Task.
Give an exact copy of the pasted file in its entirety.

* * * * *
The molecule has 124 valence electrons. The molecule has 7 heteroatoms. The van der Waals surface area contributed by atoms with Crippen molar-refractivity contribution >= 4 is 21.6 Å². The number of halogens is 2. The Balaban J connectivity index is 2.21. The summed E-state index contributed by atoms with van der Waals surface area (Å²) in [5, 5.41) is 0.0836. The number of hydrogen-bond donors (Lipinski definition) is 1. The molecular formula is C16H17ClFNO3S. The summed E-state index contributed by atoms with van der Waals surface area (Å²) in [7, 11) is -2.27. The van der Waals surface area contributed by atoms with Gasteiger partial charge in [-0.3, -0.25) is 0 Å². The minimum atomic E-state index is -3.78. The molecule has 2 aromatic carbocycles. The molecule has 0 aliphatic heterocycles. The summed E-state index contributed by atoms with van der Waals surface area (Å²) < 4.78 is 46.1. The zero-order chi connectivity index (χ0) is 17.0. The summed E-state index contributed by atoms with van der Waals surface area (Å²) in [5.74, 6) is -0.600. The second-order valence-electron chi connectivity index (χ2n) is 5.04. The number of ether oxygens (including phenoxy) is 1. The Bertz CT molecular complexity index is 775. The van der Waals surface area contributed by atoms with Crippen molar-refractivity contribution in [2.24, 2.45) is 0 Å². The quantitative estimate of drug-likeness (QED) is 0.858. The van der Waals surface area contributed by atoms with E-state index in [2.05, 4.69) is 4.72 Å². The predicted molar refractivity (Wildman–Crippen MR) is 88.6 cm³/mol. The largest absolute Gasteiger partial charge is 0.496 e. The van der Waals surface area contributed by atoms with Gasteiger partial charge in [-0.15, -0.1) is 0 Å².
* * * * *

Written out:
The molecule has 124 valence electrons. The molecule has 7 heteroatoms. The van der Waals surface area contributed by atoms with Crippen molar-refractivity contribution >= 4 is 21.6 Å². The number of halogens is 2. The Balaban J connectivity index is 2.21. The summed E-state index contributed by atoms with van der Waals surface area (Å²) in [5, 5.41) is 0.0836. The number of hydrogen-bond donors (Lipinski definition) is 1. The molecular formula is C16H17ClFNO3S. The summed E-state index contributed by atoms with van der Waals surface area (Å²) in [7, 11) is -2.27. The van der Waals surface area contributed by atoms with Gasteiger partial charge in [-0.3, -0.25) is 0 Å². The minimum atomic E-state index is -3.78. The molecule has 2 aromatic carbocycles. The molecule has 0 aliphatic heterocycles. The summed E-state index contributed by atoms with van der Waals surface area (Å²) < 4.78 is 46.1. The zero-order chi connectivity index (χ0) is 17.0. The summed E-state index contributed by atoms with van der Waals surface area (Å²) in [5.74, 6) is -0.600. The second-order valence-electron chi connectivity index (χ2n) is 5.04. The number of ether oxygens (including phenoxy) is 1. The Bertz CT molecular complexity index is 775. The van der Waals surface area contributed by atoms with Crippen molar-refractivity contribution in [2.24, 2.45) is 0 Å². The quantitative estimate of drug-likeness (QED) is 0.858. The van der Waals surface area contributed by atoms with E-state index in [2.05, 4.69) is 4.72 Å². The predicted molar refractivity (Wildman–Crippen MR) is 88.6 cm³/mol. The largest absolute Gasteiger partial charge is 0.496 e. The van der Waals surface area contributed by atoms with Gasteiger partial charge in [-0.15, -0.1) is 0 Å².